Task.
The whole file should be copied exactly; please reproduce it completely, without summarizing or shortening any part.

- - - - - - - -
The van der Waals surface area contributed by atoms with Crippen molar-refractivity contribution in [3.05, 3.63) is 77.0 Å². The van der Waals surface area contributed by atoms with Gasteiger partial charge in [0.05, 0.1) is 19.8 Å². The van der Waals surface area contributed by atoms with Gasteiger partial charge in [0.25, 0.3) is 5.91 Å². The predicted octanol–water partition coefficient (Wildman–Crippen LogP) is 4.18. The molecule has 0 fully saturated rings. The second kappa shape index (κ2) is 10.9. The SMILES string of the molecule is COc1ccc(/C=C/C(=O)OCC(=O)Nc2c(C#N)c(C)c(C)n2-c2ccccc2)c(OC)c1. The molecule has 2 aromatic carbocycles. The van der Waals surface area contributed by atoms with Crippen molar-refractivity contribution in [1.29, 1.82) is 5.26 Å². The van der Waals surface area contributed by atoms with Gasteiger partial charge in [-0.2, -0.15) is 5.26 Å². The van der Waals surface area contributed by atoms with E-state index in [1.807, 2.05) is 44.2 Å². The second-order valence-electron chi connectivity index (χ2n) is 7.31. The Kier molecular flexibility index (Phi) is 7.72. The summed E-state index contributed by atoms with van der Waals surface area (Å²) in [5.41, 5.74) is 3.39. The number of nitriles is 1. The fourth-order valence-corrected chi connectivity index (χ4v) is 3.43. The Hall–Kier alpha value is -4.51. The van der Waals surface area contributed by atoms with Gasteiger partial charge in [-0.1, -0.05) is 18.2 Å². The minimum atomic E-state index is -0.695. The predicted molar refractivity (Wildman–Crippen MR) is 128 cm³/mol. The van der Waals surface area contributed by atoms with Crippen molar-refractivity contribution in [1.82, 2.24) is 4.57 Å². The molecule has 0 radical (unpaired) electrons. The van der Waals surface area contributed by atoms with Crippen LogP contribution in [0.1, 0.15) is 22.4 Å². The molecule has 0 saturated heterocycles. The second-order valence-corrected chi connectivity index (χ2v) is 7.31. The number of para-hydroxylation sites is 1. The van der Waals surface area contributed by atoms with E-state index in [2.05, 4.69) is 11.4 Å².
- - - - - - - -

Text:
The van der Waals surface area contributed by atoms with Crippen molar-refractivity contribution in [3.05, 3.63) is 77.0 Å². The van der Waals surface area contributed by atoms with Gasteiger partial charge in [0.05, 0.1) is 19.8 Å². The van der Waals surface area contributed by atoms with Gasteiger partial charge in [0.25, 0.3) is 5.91 Å². The predicted octanol–water partition coefficient (Wildman–Crippen LogP) is 4.18. The molecule has 0 fully saturated rings. The second kappa shape index (κ2) is 10.9. The SMILES string of the molecule is COc1ccc(/C=C/C(=O)OCC(=O)Nc2c(C#N)c(C)c(C)n2-c2ccccc2)c(OC)c1. The molecule has 2 aromatic carbocycles. The van der Waals surface area contributed by atoms with Crippen molar-refractivity contribution in [1.29, 1.82) is 5.26 Å². The van der Waals surface area contributed by atoms with Gasteiger partial charge in [-0.2, -0.15) is 5.26 Å². The van der Waals surface area contributed by atoms with E-state index in [1.807, 2.05) is 44.2 Å². The second-order valence-electron chi connectivity index (χ2n) is 7.31. The Kier molecular flexibility index (Phi) is 7.72. The summed E-state index contributed by atoms with van der Waals surface area (Å²) in [5.41, 5.74) is 3.39. The number of nitriles is 1. The fourth-order valence-corrected chi connectivity index (χ4v) is 3.43. The Hall–Kier alpha value is -4.51. The van der Waals surface area contributed by atoms with Gasteiger partial charge in [-0.1, -0.05) is 18.2 Å². The minimum atomic E-state index is -0.695. The predicted molar refractivity (Wildman–Crippen MR) is 128 cm³/mol. The van der Waals surface area contributed by atoms with Crippen molar-refractivity contribution in [1.82, 2.24) is 4.57 Å². The molecule has 0 radical (unpaired) electrons. The van der Waals surface area contributed by atoms with Crippen LogP contribution in [0.1, 0.15) is 22.4 Å². The molecule has 0 saturated heterocycles. The second-order valence-corrected chi connectivity index (χ2v) is 7.31. The number of para-hydroxylation sites is 1. The van der Waals surface area contributed by atoms with E-state index in [2.05, 4.69) is 11.4 Å².